Punctal occlusion (also known as punctal plugs) is a minor surgical procedure that inserts plugs into your punctum. This is the channel where tears drain from your eye. 

Using punctal plugs allows tears to stay on the surface of the eye longer instead of evaporating too quickly.

Prokera: 

Prokera is a device that, like a contact lens, is inserted on the top of your eye. It’s made of amniotic tissue that naturally supports healing while reducing inflammation to treat dry eye symptoms.

Tired of living with the frustrating symptoms of dry eye syndrome? Sierra Nevada Eye Center can help! 

Schedule an appointment with us in Reno, NV to discuss your dry eye treatment options!

These days, there are a variety of treatment options for glaucoma patients. While glaucoma is a serious condition that can cause permanent damage to your vision or even blindness, you can manage it.

This is often done with a combination of medication or surgery to slow the progression of the disease and save your remaining vision.  Some surgical options are more intensive than others. Other, newer options for patients are MIGS, known as minimally invasive glaucoma surgeries or micro incisional glaucoma surgery.

MIGS are an effective option for certain patients. They can also be safer than other surgical options. Keep reading to learn more about MIGS!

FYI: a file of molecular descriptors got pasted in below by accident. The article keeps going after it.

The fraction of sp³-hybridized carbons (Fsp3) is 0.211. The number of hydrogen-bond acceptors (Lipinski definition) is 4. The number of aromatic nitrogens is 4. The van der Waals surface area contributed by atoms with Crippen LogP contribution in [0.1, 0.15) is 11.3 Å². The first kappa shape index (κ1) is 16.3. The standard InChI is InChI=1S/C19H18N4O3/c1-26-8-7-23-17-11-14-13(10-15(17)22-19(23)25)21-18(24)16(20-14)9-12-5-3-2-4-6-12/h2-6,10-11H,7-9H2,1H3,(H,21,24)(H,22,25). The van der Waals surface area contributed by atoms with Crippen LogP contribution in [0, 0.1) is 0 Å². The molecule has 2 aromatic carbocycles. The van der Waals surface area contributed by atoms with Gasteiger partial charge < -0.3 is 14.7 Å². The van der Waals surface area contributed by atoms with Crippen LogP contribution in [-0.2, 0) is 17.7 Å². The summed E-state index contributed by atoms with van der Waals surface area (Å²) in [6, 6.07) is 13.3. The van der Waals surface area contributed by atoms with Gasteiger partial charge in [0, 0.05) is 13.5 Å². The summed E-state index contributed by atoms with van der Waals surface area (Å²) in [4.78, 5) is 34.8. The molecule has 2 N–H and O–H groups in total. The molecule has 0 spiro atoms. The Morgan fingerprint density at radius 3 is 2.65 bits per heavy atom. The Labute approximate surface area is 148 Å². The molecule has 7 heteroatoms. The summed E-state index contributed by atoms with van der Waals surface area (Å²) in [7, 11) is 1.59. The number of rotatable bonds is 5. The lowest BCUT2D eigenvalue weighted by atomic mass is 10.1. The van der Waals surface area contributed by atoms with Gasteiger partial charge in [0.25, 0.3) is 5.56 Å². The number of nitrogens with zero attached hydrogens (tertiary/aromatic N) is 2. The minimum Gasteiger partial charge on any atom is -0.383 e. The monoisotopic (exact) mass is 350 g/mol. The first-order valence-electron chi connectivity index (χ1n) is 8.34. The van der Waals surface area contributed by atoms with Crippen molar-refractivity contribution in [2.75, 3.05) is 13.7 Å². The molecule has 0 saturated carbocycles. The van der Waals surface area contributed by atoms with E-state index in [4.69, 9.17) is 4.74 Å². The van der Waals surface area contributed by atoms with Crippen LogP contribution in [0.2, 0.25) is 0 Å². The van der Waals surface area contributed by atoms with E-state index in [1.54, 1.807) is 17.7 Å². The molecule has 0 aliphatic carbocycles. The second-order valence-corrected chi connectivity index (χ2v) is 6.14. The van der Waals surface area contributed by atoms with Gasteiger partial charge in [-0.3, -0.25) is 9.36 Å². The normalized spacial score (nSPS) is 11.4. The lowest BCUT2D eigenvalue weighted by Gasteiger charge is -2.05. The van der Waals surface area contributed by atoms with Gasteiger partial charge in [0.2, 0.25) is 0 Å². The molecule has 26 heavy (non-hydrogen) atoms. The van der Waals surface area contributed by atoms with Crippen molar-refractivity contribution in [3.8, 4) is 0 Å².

What are MIGS?

Micro incisional glaucoma surgeries are surgical procedures used to treat glaucoma that is considered to be less invasive. This is because there are less equipment and fewer incisions used. There are several procedures that are considered to be MIGS, including:

iStent Trabecular Micro-Bypass Stent:

The iStent is for patients with glaucoma that also need cataract surgery. iStent is different because it reduces eye pressure and helps manage open-angle glaucoma. iStent removes the blockage in the eye’s natural drainage system, which leads to increased eye pressure.

The iStent creates an opening that’s permanent to improve how fluid can flow and drain through the eye. By restoring how the eye’s fluid flows, this lowers and controls intraocular pressure. iStent is implanted during cataract surgery.